But you do need to make sure the fetchOrders(request:) method is called. And this method is called inside fetchOrders(). So how do you achieve that?

You achieve that by writing an unit test to test the viewDidLoad() method. However, in the Given, you assert that the fetchOrders(request:) method is indeed invoked as a result of calling viewDidLoad() in the When. Essentially, you pretend the private fetchOrders() method of the view controller doesn’t even exist.

First, we stub the interactor dependency with the ListOrdersBusinessLogicSpy in the Given. Next, we call loadView() to trigger the call to viewDidLoad(). Last, we verify the fetchOrders(request:) method is called by making sure fetchOrdersCalled is true.

This kind of simple unit test setup is made possible in the Clean Swift architecture, and is provided in my Xcode templates. And if you want to learn more about writing unit tests effective, check out my new book.

If you think about it, it actually makes perfect sense. The outside world – such as your unit test, or whoever calls viewDidLoad() – shouldn’t need to know any internal details about how your view controller manages to call the fetchOrders(request:) method. This implementation detail should be hidden, and free to change, as long as the external behavior remains the same to the outside world. The view controller implementation could call six different private methods, before it invokes the interactor’s fetchOrders(request:) method. The unit test shouldn’t care.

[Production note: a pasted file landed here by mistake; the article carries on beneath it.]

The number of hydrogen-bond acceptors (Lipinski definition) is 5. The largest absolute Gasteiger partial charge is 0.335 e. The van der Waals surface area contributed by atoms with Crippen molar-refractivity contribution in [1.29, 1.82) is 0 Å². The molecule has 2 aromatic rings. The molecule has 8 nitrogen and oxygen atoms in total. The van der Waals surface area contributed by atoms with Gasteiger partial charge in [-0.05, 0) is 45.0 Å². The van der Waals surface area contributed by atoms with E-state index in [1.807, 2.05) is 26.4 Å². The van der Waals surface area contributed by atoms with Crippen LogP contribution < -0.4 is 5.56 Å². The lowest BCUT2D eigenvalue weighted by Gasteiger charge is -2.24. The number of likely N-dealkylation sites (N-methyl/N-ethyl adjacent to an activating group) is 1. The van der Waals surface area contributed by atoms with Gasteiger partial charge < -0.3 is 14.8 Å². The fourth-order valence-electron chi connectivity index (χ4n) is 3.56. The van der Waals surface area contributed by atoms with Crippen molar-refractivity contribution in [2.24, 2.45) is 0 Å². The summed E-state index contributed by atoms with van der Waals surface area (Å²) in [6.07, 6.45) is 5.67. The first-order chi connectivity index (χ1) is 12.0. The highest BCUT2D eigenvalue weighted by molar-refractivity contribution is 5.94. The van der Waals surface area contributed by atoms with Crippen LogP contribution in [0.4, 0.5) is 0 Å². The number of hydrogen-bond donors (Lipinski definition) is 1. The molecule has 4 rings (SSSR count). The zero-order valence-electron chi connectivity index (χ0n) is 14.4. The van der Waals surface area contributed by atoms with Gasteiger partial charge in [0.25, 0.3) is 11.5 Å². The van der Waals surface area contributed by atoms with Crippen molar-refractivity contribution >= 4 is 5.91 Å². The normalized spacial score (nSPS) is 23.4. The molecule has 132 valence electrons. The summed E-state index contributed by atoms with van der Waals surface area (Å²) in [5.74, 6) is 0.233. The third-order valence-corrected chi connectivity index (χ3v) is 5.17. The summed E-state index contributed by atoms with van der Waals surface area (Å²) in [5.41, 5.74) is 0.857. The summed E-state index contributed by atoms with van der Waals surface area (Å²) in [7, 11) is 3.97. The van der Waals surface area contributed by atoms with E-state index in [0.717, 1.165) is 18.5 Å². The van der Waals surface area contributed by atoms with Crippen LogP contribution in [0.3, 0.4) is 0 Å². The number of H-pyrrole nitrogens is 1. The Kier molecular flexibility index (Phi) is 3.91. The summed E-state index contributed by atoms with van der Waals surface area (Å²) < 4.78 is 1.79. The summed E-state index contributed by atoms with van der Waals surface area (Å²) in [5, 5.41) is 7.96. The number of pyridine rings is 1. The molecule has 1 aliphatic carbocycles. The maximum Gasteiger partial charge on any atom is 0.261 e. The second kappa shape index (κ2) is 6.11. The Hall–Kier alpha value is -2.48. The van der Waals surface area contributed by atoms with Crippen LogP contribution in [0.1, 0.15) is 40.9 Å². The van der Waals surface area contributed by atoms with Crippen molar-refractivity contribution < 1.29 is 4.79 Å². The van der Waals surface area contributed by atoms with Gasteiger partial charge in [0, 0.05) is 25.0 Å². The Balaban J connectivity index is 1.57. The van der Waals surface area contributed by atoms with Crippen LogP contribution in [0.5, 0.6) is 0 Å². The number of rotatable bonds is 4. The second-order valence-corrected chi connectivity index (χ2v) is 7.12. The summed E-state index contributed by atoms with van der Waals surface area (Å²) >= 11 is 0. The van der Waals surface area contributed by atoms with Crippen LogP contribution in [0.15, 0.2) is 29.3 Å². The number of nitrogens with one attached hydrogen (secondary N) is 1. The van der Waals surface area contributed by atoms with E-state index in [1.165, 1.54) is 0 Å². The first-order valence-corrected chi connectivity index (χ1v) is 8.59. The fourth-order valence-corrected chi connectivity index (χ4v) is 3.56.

The fact that the view is loaded is an external event. Or, you can think of it in this way. The user taps a button in a previous view controller to segue to this view controller. So, the user’s tap action is the external trigger (the Given). Next, iOS invokes the viewDidLoad() method of the new view controller (the When). The call to the fetchOrders(request:) method should happen as a result (the Then).

Basically, the viewDidLoad() method acts as a coordinator of a list of tasks that should happen when the view is loaded.

Step 3: Test these new local private methods

Instead of one gigantic testViewIsLoaded() test with eight asserts in the Then, you can break them down into eight test methods:

  • testShouldSomeStuffShouldHappenWhenViewIsLoaded()
  • testShouldFetchOrdersWhenViewIsLoaded()
  • testShouldSomeOtherStuffShouldHappenWhenViewIsLoaded()

All of these tests call loadView() in their When. But they each verify only one piece of stuff in their Then.

This way, you’ll have more, but smaller, isolated unit tests that are much easier to write and maintain. Most importantly, they are broken down to individual use cases and tests that you can trust. If there’s a bug, you only need to find that one method and test, instead of surveying the entire landscape.

To learn more about unit testing, you can:

  • Read this post to learn how to write unit tests for the other methods in your view controller
  • Read this post to learn how to mock dependences when writing unit tests